BEIJING (Reuters) – China’s outstanding foreign debt fell to $1.42 trillion at the end of 2016 from $1.43 trillion at the end of September, the foreign exchange regulator said on Friday.
Short-term foreign debt stood at $870.9 billion at end-2016, down from $894.4 billion at the end of the third quarter, the regulator said.
At the end of 2016, China’s outstanding foreign debt was 13 percent of GDP and its short-term foreign debt was 29 percent of FX reserves, the State Administration of Foreign Exchange (SAFE) said in a separate statement on its website.
“China’s foreign debt risks fall within internationally recognized boundaries. Overall China’s foreign debt risks are manageable,” SAFE said.
“Companies need to be able to borrow a reasonable amount of debt to go about their daily operations,” SAFE said, adding that Chinese companies would independently decide when, how much and in what currency to borrow.
Short-term foreign debt accounted for 61 percent of the total at the end of last year, while medium- and long-term debt made up 39 percent of the total, SAFE said in a statement on its website.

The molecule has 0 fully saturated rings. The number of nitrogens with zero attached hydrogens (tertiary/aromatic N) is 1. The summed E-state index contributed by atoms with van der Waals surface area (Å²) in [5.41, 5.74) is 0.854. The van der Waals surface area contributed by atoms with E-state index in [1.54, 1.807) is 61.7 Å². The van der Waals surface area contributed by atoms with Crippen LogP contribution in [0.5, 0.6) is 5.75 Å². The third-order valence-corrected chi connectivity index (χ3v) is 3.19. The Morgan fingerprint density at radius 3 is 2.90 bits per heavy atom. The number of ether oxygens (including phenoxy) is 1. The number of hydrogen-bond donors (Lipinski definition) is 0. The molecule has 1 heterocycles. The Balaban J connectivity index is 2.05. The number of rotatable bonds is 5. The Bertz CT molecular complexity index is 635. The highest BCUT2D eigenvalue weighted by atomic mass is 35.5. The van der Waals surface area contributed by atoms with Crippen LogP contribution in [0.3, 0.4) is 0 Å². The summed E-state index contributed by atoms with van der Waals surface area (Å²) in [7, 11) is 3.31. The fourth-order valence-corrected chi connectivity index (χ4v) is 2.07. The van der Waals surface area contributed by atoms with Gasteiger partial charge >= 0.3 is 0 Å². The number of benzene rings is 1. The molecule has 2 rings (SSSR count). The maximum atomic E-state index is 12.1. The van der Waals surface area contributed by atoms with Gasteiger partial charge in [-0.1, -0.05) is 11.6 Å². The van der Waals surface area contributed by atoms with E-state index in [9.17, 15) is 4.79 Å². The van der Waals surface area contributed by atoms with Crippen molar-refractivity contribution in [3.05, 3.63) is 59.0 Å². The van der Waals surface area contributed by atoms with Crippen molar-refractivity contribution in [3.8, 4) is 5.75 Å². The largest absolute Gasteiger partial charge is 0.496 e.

Yuan-denominated foreign debt made up 34 percent of total foreign debt at the end of 2016, compared with 40 percent at the end of September.
The yuan <CNY=CFXS> fell 6.5 percent against a surging dollar in 2016, its biggest annual drop since 1994.
China’s foreign debt deleveraging process had basically finished and the size of China’s foreign debt would steadily rise in 2017, the regulator said in a note accompanying the statement.
(Reporting by the Beijing Monitoring Desk, Sue-Lin Wong and Kevin Yao; Editing by Nick Macfie)